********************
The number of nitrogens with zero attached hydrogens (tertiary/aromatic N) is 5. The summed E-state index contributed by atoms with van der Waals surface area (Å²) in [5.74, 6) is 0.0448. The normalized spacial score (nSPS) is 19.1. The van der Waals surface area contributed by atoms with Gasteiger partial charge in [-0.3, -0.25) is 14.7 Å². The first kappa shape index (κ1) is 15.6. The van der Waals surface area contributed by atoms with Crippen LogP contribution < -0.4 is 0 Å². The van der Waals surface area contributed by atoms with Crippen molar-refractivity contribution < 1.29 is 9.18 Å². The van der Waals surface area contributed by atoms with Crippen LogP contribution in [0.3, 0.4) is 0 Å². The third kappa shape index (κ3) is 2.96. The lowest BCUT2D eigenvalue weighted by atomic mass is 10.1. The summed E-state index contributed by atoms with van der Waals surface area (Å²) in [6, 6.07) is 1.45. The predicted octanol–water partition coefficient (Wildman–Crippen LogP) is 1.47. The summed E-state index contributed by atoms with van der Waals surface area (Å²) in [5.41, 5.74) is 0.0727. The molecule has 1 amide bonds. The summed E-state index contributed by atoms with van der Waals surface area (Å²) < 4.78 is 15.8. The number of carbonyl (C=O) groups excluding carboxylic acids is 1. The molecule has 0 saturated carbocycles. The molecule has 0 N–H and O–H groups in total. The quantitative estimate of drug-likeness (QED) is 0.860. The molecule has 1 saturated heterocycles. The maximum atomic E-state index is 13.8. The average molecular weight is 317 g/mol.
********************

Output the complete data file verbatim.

The number of nitrogens with zero attached hydrogens (tertiary/aromatic N) is 5. The summed E-state index contributed by atoms with van der Waals surface area (Å²) in [5.74, 6) is 0.0448. The normalized spacial score (nSPS) is 19.1. The van der Waals surface area contributed by atoms with Gasteiger partial charge in [-0.3, -0.25) is 14.7 Å². The first kappa shape index (κ1) is 15.6. The van der Waals surface area contributed by atoms with Crippen LogP contribution < -0.4 is 0 Å². The van der Waals surface area contributed by atoms with Crippen molar-refractivity contribution < 1.29 is 9.18 Å². The van der Waals surface area contributed by atoms with Crippen LogP contribution in [0.3, 0.4) is 0 Å². The third kappa shape index (κ3) is 2.96. The lowest BCUT2D eigenvalue weighted by atomic mass is 10.1. The summed E-state index contributed by atoms with van der Waals surface area (Å²) in [6, 6.07) is 1.45. The predicted octanol–water partition coefficient (Wildman–Crippen LogP) is 1.47. The summed E-state index contributed by atoms with van der Waals surface area (Å²) in [5.41, 5.74) is 0.0727. The molecule has 1 amide bonds. The summed E-state index contributed by atoms with van der Waals surface area (Å²) < 4.78 is 15.8. The number of carbonyl (C=O) groups excluding carboxylic acids is 1. The molecule has 0 saturated carbocycles. The molecule has 0 N–H and O–H groups in total. The quantitative estimate of drug-likeness (QED) is 0.860. The molecule has 1 saturated heterocycles. The maximum atomic E-state index is 13.8. The average molecular weight is 317 g/mol.